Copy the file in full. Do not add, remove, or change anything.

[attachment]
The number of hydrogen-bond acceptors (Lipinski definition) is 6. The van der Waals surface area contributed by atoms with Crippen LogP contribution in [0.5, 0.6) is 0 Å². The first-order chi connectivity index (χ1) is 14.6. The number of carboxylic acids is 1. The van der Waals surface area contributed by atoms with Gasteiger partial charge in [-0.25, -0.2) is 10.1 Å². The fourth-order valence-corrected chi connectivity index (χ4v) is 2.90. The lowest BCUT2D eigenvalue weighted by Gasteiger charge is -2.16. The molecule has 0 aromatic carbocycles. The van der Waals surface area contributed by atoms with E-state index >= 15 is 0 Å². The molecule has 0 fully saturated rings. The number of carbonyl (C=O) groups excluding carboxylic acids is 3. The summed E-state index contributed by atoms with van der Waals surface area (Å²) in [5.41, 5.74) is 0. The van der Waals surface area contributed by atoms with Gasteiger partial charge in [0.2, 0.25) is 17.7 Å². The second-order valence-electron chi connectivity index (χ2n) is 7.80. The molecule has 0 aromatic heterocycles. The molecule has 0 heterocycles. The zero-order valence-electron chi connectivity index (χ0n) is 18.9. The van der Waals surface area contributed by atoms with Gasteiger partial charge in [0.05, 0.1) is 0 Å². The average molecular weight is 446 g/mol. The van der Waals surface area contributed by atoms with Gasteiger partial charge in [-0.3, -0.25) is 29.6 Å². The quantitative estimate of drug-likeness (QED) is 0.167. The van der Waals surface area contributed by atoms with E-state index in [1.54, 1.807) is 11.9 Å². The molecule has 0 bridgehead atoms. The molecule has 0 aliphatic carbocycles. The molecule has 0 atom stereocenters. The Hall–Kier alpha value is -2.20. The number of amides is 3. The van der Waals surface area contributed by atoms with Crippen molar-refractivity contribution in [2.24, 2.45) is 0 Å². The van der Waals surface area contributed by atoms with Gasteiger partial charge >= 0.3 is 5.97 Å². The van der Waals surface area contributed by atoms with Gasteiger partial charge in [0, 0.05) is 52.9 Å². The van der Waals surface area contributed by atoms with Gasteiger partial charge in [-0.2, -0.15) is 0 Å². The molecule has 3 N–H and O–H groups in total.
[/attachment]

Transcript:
The number of hydrogen-bond acceptors (Lipinski definition) is 6. The van der Waals surface area contributed by atoms with Crippen LogP contribution in [0.5, 0.6) is 0 Å². The first-order chi connectivity index (χ1) is 14.6. The number of carboxylic acids is 1. The van der Waals surface area contributed by atoms with Gasteiger partial charge in [-0.25, -0.2) is 10.1 Å². The fourth-order valence-corrected chi connectivity index (χ4v) is 2.90. The lowest BCUT2D eigenvalue weighted by Gasteiger charge is -2.16. The molecule has 0 aromatic carbocycles. The van der Waals surface area contributed by atoms with E-state index >= 15 is 0 Å². The molecule has 0 fully saturated rings. The number of carbonyl (C=O) groups excluding carboxylic acids is 3. The summed E-state index contributed by atoms with van der Waals surface area (Å²) in [5.41, 5.74) is 0. The van der Waals surface area contributed by atoms with Gasteiger partial charge in [0.2, 0.25) is 17.7 Å². The second-order valence-electron chi connectivity index (χ2n) is 7.80. The molecule has 0 aromatic heterocycles. The molecule has 0 heterocycles. The zero-order valence-electron chi connectivity index (χ0n) is 18.9. The van der Waals surface area contributed by atoms with Gasteiger partial charge in [0.05, 0.1) is 0 Å². The average molecular weight is 446 g/mol. The van der Waals surface area contributed by atoms with Gasteiger partial charge in [-0.3, -0.25) is 29.6 Å². The quantitative estimate of drug-likeness (QED) is 0.167. The van der Waals surface area contributed by atoms with E-state index in [1.54, 1.807) is 11.9 Å². The molecule has 0 bridgehead atoms. The molecule has 0 aliphatic carbocycles. The molecule has 0 atom stereocenters. The Hall–Kier alpha value is -2.20. The number of amides is 3. The van der Waals surface area contributed by atoms with Crippen molar-refractivity contribution in [2.24, 2.45) is 0 Å². The van der Waals surface area contributed by atoms with Gasteiger partial charge >= 0.3 is 5.97 Å². The van der Waals surface area contributed by atoms with Gasteiger partial charge in [0, 0.05) is 52.9 Å². The van der Waals surface area contributed by atoms with Gasteiger partial charge in [-0.2, -0.15) is 0 Å². The molecule has 3 N–H and O–H groups in total.